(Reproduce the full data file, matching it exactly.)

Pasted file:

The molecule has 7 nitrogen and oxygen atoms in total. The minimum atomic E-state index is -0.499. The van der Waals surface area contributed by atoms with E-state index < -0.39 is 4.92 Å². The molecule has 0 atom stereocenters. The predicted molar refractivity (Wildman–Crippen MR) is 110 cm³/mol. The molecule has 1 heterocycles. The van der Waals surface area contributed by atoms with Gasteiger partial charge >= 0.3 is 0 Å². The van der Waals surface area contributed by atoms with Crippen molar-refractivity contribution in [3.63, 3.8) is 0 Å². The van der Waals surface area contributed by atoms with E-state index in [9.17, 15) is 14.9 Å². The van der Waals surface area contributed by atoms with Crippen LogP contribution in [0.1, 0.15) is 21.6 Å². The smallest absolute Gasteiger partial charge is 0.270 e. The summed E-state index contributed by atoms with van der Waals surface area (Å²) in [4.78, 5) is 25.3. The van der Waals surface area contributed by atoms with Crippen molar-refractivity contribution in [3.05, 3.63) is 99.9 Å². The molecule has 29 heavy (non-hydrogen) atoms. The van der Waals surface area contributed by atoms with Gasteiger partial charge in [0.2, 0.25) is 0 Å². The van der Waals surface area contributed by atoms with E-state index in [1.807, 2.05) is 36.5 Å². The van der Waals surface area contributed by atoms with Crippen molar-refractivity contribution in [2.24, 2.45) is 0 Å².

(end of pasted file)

The molecule has 7 nitrogen and oxygen atoms in total. The minimum atomic E-state index is -0.499. The van der Waals surface area contributed by atoms with E-state index < -0.39 is 4.92 Å². The molecule has 0 atom stereocenters. The predicted molar refractivity (Wildman–Crippen MR) is 110 cm³/mol. The molecule has 1 heterocycles. The van der Waals surface area contributed by atoms with Gasteiger partial charge >= 0.3 is 0 Å². The van der Waals surface area contributed by atoms with Crippen molar-refractivity contribution in [3.63, 3.8) is 0 Å². The van der Waals surface area contributed by atoms with E-state index in [9.17, 15) is 14.9 Å². The van der Waals surface area contributed by atoms with Crippen LogP contribution in [0.1, 0.15) is 21.6 Å². The smallest absolute Gasteiger partial charge is 0.270 e. The summed E-state index contributed by atoms with van der Waals surface area (Å²) in [4.78, 5) is 25.3. The van der Waals surface area contributed by atoms with Crippen molar-refractivity contribution in [3.05, 3.63) is 99.9 Å². The molecule has 29 heavy (non-hydrogen) atoms. The van der Waals surface area contributed by atoms with Gasteiger partial charge in [0.2, 0.25) is 0 Å². The van der Waals surface area contributed by atoms with E-state index in [1.807, 2.05) is 36.5 Å². The van der Waals surface area contributed by atoms with Crippen molar-refractivity contribution in [2.24, 2.45) is 0 Å².